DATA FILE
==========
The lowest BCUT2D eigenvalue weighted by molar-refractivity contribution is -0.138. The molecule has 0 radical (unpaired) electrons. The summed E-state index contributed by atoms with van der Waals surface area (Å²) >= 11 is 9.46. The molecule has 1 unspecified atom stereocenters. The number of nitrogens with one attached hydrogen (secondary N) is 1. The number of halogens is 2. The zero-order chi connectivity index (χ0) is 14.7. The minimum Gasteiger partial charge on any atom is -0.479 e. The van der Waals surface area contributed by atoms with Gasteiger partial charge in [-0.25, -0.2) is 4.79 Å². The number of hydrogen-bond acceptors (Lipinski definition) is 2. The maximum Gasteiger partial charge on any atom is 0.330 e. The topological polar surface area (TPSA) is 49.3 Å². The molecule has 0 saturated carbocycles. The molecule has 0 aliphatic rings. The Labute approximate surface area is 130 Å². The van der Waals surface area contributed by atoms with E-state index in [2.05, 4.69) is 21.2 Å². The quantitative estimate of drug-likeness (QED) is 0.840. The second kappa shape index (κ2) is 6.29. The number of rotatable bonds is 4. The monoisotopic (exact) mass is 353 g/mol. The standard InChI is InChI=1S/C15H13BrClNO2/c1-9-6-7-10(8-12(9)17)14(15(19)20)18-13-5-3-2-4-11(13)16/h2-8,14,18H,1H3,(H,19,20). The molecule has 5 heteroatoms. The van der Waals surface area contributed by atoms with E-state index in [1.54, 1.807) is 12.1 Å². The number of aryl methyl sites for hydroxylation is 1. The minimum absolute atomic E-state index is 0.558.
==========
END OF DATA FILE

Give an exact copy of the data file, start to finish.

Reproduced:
The lowest BCUT2D eigenvalue weighted by molar-refractivity contribution is -0.138. The molecule has 0 radical (unpaired) electrons. The summed E-state index contributed by atoms with van der Waals surface area (Å²) >= 11 is 9.46. The molecule has 1 unspecified atom stereocenters. The number of nitrogens with one attached hydrogen (secondary N) is 1. The number of halogens is 2. The zero-order chi connectivity index (χ0) is 14.7. The minimum Gasteiger partial charge on any atom is -0.479 e. The van der Waals surface area contributed by atoms with Gasteiger partial charge in [-0.25, -0.2) is 4.79 Å². The number of hydrogen-bond acceptors (Lipinski definition) is 2. The maximum Gasteiger partial charge on any atom is 0.330 e. The topological polar surface area (TPSA) is 49.3 Å². The molecule has 0 saturated carbocycles. The molecule has 0 aliphatic rings. The Labute approximate surface area is 130 Å². The van der Waals surface area contributed by atoms with E-state index in [2.05, 4.69) is 21.2 Å². The quantitative estimate of drug-likeness (QED) is 0.840. The second kappa shape index (κ2) is 6.29. The number of rotatable bonds is 4. The monoisotopic (exact) mass is 353 g/mol. The standard InChI is InChI=1S/C15H13BrClNO2/c1-9-6-7-10(8-12(9)17)14(15(19)20)18-13-5-3-2-4-11(13)16/h2-8,14,18H,1H3,(H,19,20). The molecule has 5 heteroatoms. The van der Waals surface area contributed by atoms with E-state index in [1.54, 1.807) is 12.1 Å². The number of aryl methyl sites for hydroxylation is 1. The minimum absolute atomic E-state index is 0.558.